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North Dakkota ranchers facing severe drought

Agriculture.com Staff 02/12/2016 @ 3:51am

Gerry Sailer has been ranching most of his 70 years, and he's never seen conditions this dry.

The Hettinger, N.D., rancher and others in that drought-stricken area are learning what they can do to best cope with the situation.

North Dakota State University Extension specialists recently hosted meetings throughout hard-hit south-central and southwestern North Dakota. Specialists discussed range and forage issues, livestock management, economics and other topics as well as answered questions from the 360 people who attended.

"We provided information to help ranchers as they go through the process of making some tough decisions," said Greg Lardy, NDSU Extension beef cattle specialist.

Sailer said the Hettinger meeting he attended provided "information on where you can get your biggest bang for your buck as far as nutrients. The economic considerations were really helpful and gave us a lot to think about. We should make it through the summer grazing season, but we're going to try to rely more on concentrates rather than buying hay this winter because of the cost of transportation."

However, Steve Koester of Steele said his pastures will be grazed out soon, so he'll have to start providing his cattle with supplemental feed. At the Extension drought meeting in Steele, he learned "about the different types of crops that can be planted yet and the success rates with those crops." He plans to plant some triticale for fall grazing.

Koester said the meeting pointed out the importance of water quality during a drought. "It is important to watch water quality in a year like this and keep in mind the volume of water needed during these extreme temperatures. We also have to watch out for forage quality since it can really vary in a year like this.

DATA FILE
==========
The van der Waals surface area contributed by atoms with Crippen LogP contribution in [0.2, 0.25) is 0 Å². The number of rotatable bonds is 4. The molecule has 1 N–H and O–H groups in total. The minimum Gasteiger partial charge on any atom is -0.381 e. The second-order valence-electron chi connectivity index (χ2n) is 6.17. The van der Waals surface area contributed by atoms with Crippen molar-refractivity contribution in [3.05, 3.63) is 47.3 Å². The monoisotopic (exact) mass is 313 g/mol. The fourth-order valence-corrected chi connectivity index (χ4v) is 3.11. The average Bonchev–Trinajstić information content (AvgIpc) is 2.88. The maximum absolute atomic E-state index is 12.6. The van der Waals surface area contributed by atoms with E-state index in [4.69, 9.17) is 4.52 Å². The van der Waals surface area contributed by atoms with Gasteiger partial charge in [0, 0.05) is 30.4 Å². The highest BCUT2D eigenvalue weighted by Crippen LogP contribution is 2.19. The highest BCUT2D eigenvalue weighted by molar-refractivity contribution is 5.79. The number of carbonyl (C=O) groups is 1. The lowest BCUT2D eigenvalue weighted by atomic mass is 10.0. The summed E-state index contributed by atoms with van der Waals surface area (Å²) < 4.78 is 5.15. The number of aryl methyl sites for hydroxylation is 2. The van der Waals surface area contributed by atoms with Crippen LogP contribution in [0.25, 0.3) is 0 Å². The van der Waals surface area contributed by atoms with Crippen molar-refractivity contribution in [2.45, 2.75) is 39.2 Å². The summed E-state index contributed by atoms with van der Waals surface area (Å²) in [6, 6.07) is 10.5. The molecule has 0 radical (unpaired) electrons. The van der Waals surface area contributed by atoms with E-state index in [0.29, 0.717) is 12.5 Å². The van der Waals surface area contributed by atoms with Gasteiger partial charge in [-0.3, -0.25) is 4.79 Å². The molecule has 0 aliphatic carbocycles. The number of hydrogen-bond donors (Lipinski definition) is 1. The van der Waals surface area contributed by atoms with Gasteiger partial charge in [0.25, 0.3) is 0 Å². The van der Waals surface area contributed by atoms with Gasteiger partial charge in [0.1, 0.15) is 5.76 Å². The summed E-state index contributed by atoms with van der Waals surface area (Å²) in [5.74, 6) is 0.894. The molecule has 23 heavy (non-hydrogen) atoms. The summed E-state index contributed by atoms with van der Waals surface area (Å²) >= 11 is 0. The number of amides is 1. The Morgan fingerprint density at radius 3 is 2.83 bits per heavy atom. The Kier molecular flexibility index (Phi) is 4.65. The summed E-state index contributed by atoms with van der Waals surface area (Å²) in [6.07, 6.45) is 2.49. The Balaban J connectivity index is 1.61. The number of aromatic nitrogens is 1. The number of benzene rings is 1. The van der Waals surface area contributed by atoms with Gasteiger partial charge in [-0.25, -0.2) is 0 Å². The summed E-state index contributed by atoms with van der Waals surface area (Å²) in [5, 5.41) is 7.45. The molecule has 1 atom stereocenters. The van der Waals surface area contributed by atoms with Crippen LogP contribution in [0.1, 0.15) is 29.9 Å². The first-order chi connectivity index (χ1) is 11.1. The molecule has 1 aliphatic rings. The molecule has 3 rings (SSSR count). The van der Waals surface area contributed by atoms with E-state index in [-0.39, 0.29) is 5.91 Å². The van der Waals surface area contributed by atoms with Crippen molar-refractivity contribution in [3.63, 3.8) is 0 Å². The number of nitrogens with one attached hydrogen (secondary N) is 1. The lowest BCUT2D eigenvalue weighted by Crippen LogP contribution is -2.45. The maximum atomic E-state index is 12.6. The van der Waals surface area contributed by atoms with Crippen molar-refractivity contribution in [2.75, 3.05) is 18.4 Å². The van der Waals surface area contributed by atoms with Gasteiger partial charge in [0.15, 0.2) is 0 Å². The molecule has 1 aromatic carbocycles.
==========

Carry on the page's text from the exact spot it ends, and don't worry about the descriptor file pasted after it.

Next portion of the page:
"When we're trying to make business decisions in a year like this, the margins are so tight, we can't afford to make mistakes,” he added. "It's been a stressful year for people and livestock, so we can forget some things. This information can help me make a more informed decision."

Burleigh County, N.D., Extension agent ElRoy Haadem is working one-on-one with ranchers, answering phone calls and getting office visits more than other years because of the drought situation.

Haadem said the four main areas he's providing information and education on are:

  • available sources of feed to get producers through the summer in areas with shortages of forage in pastures
  • acquiring feed or moving cattle outside the drought area to maintain the herd
  • putting up whatever feed sources producers can, and information about nitrates, prussic acid and other potential problems that appear during drought
  • water quality

"We're working with ranchers on valuing feed sources -- comparing hay with substituting feed grains or co-products," Haadem said. "Moving cattle to feed is being looked at this year because the cost of hauling feed is significant with fuel costs. Fifty miles adds $6 or $7 per bale. And if they need to reduce the herd, what are the implications as far as taxes and getting back into business? They want information to feel comfortable with what they’re doing."

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